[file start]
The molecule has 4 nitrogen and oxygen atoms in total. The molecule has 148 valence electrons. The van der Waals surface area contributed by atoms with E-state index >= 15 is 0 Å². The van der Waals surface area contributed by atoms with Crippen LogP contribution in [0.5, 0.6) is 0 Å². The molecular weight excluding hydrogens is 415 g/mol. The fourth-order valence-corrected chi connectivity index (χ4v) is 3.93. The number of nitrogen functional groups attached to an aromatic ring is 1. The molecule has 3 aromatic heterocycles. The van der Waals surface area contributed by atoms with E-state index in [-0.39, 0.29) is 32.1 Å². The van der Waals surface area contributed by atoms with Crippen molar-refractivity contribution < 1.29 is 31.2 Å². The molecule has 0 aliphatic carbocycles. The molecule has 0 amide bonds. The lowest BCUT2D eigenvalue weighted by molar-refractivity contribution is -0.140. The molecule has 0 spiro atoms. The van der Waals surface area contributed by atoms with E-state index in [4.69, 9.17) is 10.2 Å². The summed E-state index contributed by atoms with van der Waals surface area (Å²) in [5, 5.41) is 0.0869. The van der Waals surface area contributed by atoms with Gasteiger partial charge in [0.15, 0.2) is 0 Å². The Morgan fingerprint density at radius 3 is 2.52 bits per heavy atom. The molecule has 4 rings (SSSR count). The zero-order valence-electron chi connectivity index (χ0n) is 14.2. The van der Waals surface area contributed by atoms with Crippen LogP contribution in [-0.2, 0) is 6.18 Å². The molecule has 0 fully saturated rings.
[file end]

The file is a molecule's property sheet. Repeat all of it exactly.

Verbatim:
The molecule has 4 nitrogen and oxygen atoms in total. The molecule has 148 valence electrons. The van der Waals surface area contributed by atoms with E-state index >= 15 is 0 Å². The van der Waals surface area contributed by atoms with Crippen LogP contribution in [0.5, 0.6) is 0 Å². The molecular weight excluding hydrogens is 415 g/mol. The fourth-order valence-corrected chi connectivity index (χ4v) is 3.93. The number of nitrogen functional groups attached to an aromatic ring is 1. The molecule has 3 aromatic heterocycles. The van der Waals surface area contributed by atoms with E-state index in [-0.39, 0.29) is 32.1 Å². The van der Waals surface area contributed by atoms with Crippen molar-refractivity contribution < 1.29 is 31.2 Å². The molecule has 0 aliphatic carbocycles. The molecule has 0 amide bonds. The lowest BCUT2D eigenvalue weighted by molar-refractivity contribution is -0.140. The molecule has 0 spiro atoms. The van der Waals surface area contributed by atoms with E-state index in [4.69, 9.17) is 10.2 Å². The summed E-state index contributed by atoms with van der Waals surface area (Å²) in [5, 5.41) is 0.0869. The van der Waals surface area contributed by atoms with Gasteiger partial charge in [0.15, 0.2) is 0 Å². The Morgan fingerprint density at radius 3 is 2.52 bits per heavy atom. The molecule has 4 rings (SSSR count). The zero-order valence-electron chi connectivity index (χ0n) is 14.2. The van der Waals surface area contributed by atoms with Crippen LogP contribution in [-0.2, 0) is 6.18 Å². The molecule has 0 fully saturated rings.